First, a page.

London and the East of England regions have vaccinated the lowest proportion of people aged over 80, amounting to a little under the third of their total population, according to the first regional figures published by the NHS in England.
An analysis of the newly released data by the Guardian highlights marked regional discrepancies with the two areas well behind the NHS region North East and Yorkshire, where nearly 50% of the over 80s have received at least one dose.
A total of 29% of the over-80s in the East of England region and 31% in London have received a first dose of either the Pfizer/BioNTech or
Oxford/AstraZeneca vaccine. By contrast, the proportion in North East and Yorkshire is more than 46%.
The reasons for the discrepancies are not immediately clear, although GPs and MPs have complained that there is not enough consistent supply of the two vaccines across England, making it difficult to plan ahead.
Some of the discrepancy could be due to differing population levels among the 80-plus age category, one of the highest-priority groups: 3.4% of Londoners are aged 80 or more, compared with 5.2% in the north-east and Yorkshire.
Doctors’ surgeries offering vaccinations have had to cancel appointments, restrict bookings and plead for more supplies, as the NHS manages supply of the potentially life-saving vaccinations around the country.
Some GPs have reported that they have been told they cannot start vaccinations of the next target group of people (those between 75 and 80 years) until other parts of the country have caught up – prompting complaints that some areas are being “levelled down”.
The four remaining English regions have been vaccinating the over-80s at a roughly similar rate, with the Midlands achieving 36%, the South East and South West each on 37%, and the North West 38%.
On Wednesday, Boris Johnson acknowledged that the vaccine distribution was uneven while giving evidence to the Commons liaison committee. Reflecting more up-to-date data, the prime minister said the over-80s vaccination rate was “more than 50%, well over 50% now in the north-east and Yorkshire”. But he added it was “less good in some other parts of the country”.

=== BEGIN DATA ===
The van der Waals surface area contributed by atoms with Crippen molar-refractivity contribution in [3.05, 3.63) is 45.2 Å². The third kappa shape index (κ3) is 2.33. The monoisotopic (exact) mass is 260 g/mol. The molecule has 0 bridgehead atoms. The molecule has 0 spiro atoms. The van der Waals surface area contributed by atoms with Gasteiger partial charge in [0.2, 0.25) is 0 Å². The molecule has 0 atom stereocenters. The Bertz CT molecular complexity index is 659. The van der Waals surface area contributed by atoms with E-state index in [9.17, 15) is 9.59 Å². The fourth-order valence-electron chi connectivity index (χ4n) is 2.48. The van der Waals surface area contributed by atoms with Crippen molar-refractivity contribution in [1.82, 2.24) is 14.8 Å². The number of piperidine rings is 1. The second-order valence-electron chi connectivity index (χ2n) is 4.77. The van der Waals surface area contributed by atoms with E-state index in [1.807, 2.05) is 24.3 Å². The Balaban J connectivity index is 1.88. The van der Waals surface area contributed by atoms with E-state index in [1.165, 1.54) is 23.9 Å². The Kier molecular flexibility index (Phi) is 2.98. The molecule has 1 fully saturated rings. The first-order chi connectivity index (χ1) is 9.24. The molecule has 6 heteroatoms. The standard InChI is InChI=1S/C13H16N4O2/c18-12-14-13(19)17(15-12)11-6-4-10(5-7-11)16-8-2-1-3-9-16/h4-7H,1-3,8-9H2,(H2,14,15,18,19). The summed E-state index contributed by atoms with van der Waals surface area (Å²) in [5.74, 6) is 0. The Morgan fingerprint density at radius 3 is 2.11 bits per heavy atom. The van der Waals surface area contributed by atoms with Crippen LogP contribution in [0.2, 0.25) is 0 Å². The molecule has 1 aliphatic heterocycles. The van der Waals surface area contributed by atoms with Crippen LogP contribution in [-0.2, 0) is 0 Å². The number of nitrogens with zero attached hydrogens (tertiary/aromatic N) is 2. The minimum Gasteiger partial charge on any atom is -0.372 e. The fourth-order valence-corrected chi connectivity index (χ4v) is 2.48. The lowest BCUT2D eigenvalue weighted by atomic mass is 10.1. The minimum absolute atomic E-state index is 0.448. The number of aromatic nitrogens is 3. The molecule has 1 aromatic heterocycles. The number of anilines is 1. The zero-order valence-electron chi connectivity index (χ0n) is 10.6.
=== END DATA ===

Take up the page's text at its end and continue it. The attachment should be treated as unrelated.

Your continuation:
Overall, according to previously released headline figures, 2.25 million people had received at least a first dose of a coronavirus vaccine by Tuesday. Immunisation rates are running at about 1.3m a week.
The government’s joint committee on vaccination and immunisation has published a list of groups of people who will be prioritised to receive a vaccine for Covid-19 in the UK. The list is:
1 All those 80 years of age and over and health and social care workers.
2 All those 75 and over.
3 All those 70 and over.
4 All those 65 and over.
5 Adults under 65 at high at risk of serious disease and mortality from Covid-19.
6 Adults under 65 at moderate risk of at risk of serious disease and mortality from Covid-19.
7 All those 60 and over.
8 All those 55 and over.
9 All those 50 and over.
10 Rest of the population.
The UK needs to reach 2m doses a week in order to reach the 15m most vulnerable people by mid-February. The government aims to offer a first dose to all people in the four most vulnerable categories by 15 February.
The four categories include the over-70s, people who live in care homes, NHS and care workers, and those with serious underlying health conditions.